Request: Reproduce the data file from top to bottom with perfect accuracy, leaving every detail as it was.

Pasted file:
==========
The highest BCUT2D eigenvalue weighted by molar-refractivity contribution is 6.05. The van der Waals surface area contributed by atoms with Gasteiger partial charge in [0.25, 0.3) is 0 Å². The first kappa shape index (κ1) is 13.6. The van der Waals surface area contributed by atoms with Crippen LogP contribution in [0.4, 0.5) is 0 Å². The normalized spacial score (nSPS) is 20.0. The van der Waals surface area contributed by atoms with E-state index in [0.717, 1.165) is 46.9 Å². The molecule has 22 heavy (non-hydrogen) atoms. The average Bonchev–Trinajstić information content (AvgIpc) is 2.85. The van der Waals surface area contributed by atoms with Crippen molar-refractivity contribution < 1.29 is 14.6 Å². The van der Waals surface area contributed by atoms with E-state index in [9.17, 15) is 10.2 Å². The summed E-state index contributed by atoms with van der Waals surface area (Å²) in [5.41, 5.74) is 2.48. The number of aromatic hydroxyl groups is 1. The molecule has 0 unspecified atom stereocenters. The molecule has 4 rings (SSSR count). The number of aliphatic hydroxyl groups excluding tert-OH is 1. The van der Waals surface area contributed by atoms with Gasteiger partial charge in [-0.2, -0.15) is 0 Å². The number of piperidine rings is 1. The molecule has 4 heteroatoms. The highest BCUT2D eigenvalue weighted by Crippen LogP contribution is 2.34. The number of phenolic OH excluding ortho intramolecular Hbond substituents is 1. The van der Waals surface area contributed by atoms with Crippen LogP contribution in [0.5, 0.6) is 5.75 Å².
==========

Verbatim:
The highest BCUT2D eigenvalue weighted by molar-refractivity contribution is 6.05. The van der Waals surface area contributed by atoms with Gasteiger partial charge in [0.25, 0.3) is 0 Å². The first kappa shape index (κ1) is 13.6. The van der Waals surface area contributed by atoms with Crippen LogP contribution in [0.4, 0.5) is 0 Å². The normalized spacial score (nSPS) is 20.0. The van der Waals surface area contributed by atoms with E-state index in [0.717, 1.165) is 46.9 Å². The molecule has 22 heavy (non-hydrogen) atoms. The average Bonchev–Trinajstić information content (AvgIpc) is 2.85. The van der Waals surface area contributed by atoms with Crippen molar-refractivity contribution < 1.29 is 14.6 Å². The van der Waals surface area contributed by atoms with E-state index in [9.17, 15) is 10.2 Å². The summed E-state index contributed by atoms with van der Waals surface area (Å²) in [5.41, 5.74) is 2.48. The number of aromatic hydroxyl groups is 1. The molecule has 0 unspecified atom stereocenters. The molecule has 4 rings (SSSR count). The number of aliphatic hydroxyl groups excluding tert-OH is 1. The van der Waals surface area contributed by atoms with Gasteiger partial charge in [-0.2, -0.15) is 0 Å². The number of piperidine rings is 1. The molecule has 4 heteroatoms. The highest BCUT2D eigenvalue weighted by Crippen LogP contribution is 2.34. The number of phenolic OH excluding ortho intramolecular Hbond substituents is 1. The van der Waals surface area contributed by atoms with Crippen LogP contribution in [0.5, 0.6) is 5.75 Å².